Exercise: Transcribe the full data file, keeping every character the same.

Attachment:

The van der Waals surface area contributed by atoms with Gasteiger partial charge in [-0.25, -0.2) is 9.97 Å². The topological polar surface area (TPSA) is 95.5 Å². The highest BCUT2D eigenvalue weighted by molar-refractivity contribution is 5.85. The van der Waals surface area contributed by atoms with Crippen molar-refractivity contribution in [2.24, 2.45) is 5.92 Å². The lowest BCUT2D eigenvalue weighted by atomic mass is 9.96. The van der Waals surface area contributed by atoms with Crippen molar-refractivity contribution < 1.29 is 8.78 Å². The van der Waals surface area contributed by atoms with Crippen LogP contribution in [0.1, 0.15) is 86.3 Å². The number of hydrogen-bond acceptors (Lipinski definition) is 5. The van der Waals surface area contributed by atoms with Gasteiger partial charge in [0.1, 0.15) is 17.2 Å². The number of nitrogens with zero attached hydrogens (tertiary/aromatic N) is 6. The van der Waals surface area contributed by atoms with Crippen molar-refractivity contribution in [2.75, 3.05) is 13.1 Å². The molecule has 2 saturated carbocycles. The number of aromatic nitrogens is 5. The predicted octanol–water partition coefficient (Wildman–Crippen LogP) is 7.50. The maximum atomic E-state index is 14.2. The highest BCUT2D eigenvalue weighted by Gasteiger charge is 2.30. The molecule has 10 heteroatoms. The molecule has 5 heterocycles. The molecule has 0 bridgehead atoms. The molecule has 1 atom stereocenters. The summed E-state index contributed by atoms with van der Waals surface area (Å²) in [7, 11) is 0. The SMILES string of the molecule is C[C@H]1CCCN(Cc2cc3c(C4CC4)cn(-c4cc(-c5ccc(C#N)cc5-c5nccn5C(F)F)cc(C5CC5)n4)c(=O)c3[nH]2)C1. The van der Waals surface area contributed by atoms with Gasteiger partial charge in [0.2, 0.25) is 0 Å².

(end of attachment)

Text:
The van der Waals surface area contributed by atoms with Gasteiger partial charge in [-0.25, -0.2) is 9.97 Å². The topological polar surface area (TPSA) is 95.5 Å². The highest BCUT2D eigenvalue weighted by molar-refractivity contribution is 5.85. The van der Waals surface area contributed by atoms with Crippen molar-refractivity contribution in [2.24, 2.45) is 5.92 Å². The lowest BCUT2D eigenvalue weighted by atomic mass is 9.96. The van der Waals surface area contributed by atoms with Crippen molar-refractivity contribution < 1.29 is 8.78 Å². The van der Waals surface area contributed by atoms with Crippen LogP contribution in [0.1, 0.15) is 86.3 Å². The number of hydrogen-bond acceptors (Lipinski definition) is 5. The van der Waals surface area contributed by atoms with Gasteiger partial charge in [0.1, 0.15) is 17.2 Å². The number of nitrogens with zero attached hydrogens (tertiary/aromatic N) is 6. The van der Waals surface area contributed by atoms with Crippen molar-refractivity contribution in [2.75, 3.05) is 13.1 Å². The molecule has 2 saturated carbocycles. The number of aromatic nitrogens is 5. The predicted octanol–water partition coefficient (Wildman–Crippen LogP) is 7.50. The maximum atomic E-state index is 14.2. The highest BCUT2D eigenvalue weighted by Gasteiger charge is 2.30. The molecule has 10 heteroatoms. The molecule has 5 heterocycles. The molecule has 0 bridgehead atoms. The molecule has 1 atom stereocenters. The summed E-state index contributed by atoms with van der Waals surface area (Å²) in [7, 11) is 0. The SMILES string of the molecule is C[C@H]1CCCN(Cc2cc3c(C4CC4)cn(-c4cc(-c5ccc(C#N)cc5-c5nccn5C(F)F)cc(C5CC5)n4)c(=O)c3[nH]2)C1. The van der Waals surface area contributed by atoms with Gasteiger partial charge in [0.2, 0.25) is 0 Å².